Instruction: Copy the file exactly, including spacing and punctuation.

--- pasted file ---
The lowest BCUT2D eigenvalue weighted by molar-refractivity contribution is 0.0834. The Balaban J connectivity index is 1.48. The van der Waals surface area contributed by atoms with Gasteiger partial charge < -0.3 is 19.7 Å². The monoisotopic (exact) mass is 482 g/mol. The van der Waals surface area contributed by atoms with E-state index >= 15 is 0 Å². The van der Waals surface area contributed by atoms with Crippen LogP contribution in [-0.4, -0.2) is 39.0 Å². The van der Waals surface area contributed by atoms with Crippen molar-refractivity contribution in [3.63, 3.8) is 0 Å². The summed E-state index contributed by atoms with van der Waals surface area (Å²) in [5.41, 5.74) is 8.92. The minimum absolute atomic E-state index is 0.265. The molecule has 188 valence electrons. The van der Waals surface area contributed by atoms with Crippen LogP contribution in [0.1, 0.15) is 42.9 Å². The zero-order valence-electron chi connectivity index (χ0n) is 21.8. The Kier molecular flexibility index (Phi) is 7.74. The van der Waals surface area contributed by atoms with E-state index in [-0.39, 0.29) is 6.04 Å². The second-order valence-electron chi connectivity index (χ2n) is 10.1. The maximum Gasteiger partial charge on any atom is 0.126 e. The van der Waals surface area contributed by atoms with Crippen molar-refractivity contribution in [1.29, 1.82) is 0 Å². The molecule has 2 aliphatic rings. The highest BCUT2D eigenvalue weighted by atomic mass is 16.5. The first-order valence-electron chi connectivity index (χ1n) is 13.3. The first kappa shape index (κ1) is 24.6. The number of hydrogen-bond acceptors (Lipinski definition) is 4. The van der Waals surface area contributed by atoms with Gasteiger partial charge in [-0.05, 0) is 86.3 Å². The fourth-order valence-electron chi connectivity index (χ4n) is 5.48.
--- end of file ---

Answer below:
The lowest BCUT2D eigenvalue weighted by molar-refractivity contribution is 0.0834. The Balaban J connectivity index is 1.48. The van der Waals surface area contributed by atoms with Gasteiger partial charge < -0.3 is 19.7 Å². The monoisotopic (exact) mass is 482 g/mol. The van der Waals surface area contributed by atoms with E-state index >= 15 is 0 Å². The van der Waals surface area contributed by atoms with Crippen LogP contribution in [-0.4, -0.2) is 39.0 Å². The van der Waals surface area contributed by atoms with Crippen molar-refractivity contribution in [3.63, 3.8) is 0 Å². The summed E-state index contributed by atoms with van der Waals surface area (Å²) in [5.41, 5.74) is 8.92. The minimum absolute atomic E-state index is 0.265. The molecule has 188 valence electrons. The van der Waals surface area contributed by atoms with Crippen LogP contribution in [0.1, 0.15) is 42.9 Å². The zero-order valence-electron chi connectivity index (χ0n) is 21.8. The Kier molecular flexibility index (Phi) is 7.74. The van der Waals surface area contributed by atoms with E-state index in [-0.39, 0.29) is 6.04 Å². The second-order valence-electron chi connectivity index (χ2n) is 10.1. The maximum Gasteiger partial charge on any atom is 0.126 e. The van der Waals surface area contributed by atoms with Crippen molar-refractivity contribution in [1.29, 1.82) is 0 Å². The molecule has 2 aliphatic rings. The highest BCUT2D eigenvalue weighted by atomic mass is 16.5. The first-order valence-electron chi connectivity index (χ1n) is 13.3. The first kappa shape index (κ1) is 24.6. The number of hydrogen-bond acceptors (Lipinski definition) is 4. The van der Waals surface area contributed by atoms with Gasteiger partial charge in [-0.05, 0) is 86.3 Å². The fourth-order valence-electron chi connectivity index (χ4n) is 5.48.